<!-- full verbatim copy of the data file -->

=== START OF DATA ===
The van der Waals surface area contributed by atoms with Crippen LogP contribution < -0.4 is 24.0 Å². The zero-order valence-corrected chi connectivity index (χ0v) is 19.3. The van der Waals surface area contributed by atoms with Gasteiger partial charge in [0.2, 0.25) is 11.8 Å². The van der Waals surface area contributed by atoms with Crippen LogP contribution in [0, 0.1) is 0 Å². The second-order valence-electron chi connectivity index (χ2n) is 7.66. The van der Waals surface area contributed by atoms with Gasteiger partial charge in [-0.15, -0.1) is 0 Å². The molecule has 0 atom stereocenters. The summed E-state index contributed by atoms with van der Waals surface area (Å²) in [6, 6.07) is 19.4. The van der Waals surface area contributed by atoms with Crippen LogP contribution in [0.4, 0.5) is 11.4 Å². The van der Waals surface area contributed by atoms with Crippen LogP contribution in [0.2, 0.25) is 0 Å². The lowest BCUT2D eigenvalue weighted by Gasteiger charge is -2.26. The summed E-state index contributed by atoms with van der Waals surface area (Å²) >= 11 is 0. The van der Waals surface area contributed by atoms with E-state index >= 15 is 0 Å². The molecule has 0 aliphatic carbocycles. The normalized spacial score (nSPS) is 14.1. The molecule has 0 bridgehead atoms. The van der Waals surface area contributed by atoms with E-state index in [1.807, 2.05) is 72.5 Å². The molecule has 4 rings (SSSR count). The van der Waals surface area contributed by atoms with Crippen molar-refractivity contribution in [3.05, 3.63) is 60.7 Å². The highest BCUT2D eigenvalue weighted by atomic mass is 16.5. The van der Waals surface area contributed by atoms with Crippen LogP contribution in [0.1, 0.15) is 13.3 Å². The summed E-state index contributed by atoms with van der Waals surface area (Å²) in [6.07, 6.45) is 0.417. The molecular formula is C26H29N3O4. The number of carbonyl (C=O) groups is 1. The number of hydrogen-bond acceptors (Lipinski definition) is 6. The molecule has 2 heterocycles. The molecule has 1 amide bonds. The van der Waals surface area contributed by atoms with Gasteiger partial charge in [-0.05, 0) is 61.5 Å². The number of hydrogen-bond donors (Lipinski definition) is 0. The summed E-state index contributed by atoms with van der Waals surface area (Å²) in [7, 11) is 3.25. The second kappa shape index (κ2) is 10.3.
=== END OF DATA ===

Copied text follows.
The van der Waals surface area contributed by atoms with Crippen LogP contribution < -0.4 is 24.0 Å². The zero-order valence-corrected chi connectivity index (χ0v) is 19.3. The van der Waals surface area contributed by atoms with Gasteiger partial charge in [0.2, 0.25) is 11.8 Å². The van der Waals surface area contributed by atoms with Crippen LogP contribution in [0, 0.1) is 0 Å². The second-order valence-electron chi connectivity index (χ2n) is 7.66. The van der Waals surface area contributed by atoms with Gasteiger partial charge in [-0.15, -0.1) is 0 Å². The molecule has 0 atom stereocenters. The summed E-state index contributed by atoms with van der Waals surface area (Å²) in [6, 6.07) is 19.4. The van der Waals surface area contributed by atoms with Crippen LogP contribution in [0.4, 0.5) is 11.4 Å². The van der Waals surface area contributed by atoms with Crippen LogP contribution in [0.2, 0.25) is 0 Å². The lowest BCUT2D eigenvalue weighted by Gasteiger charge is -2.26. The summed E-state index contributed by atoms with van der Waals surface area (Å²) >= 11 is 0. The van der Waals surface area contributed by atoms with E-state index >= 15 is 0 Å². The molecule has 0 aliphatic carbocycles. The normalized spacial score (nSPS) is 14.1. The molecule has 0 bridgehead atoms. The van der Waals surface area contributed by atoms with E-state index in [1.807, 2.05) is 72.5 Å². The molecule has 4 rings (SSSR count). The van der Waals surface area contributed by atoms with Crippen molar-refractivity contribution in [3.05, 3.63) is 60.7 Å². The highest BCUT2D eigenvalue weighted by atomic mass is 16.5. The van der Waals surface area contributed by atoms with Crippen LogP contribution in [0.1, 0.15) is 13.3 Å². The summed E-state index contributed by atoms with van der Waals surface area (Å²) in [6.07, 6.45) is 0.417. The molecular formula is C26H29N3O4. The number of carbonyl (C=O) groups is 1. The number of hydrogen-bond acceptors (Lipinski definition) is 6. The molecule has 2 heterocycles. The molecule has 1 amide bonds. The van der Waals surface area contributed by atoms with Gasteiger partial charge in [-0.05, 0) is 61.5 Å². The number of hydrogen-bond donors (Lipinski definition) is 0. The summed E-state index contributed by atoms with van der Waals surface area (Å²) in [7, 11) is 3.25. The second kappa shape index (κ2) is 10.3.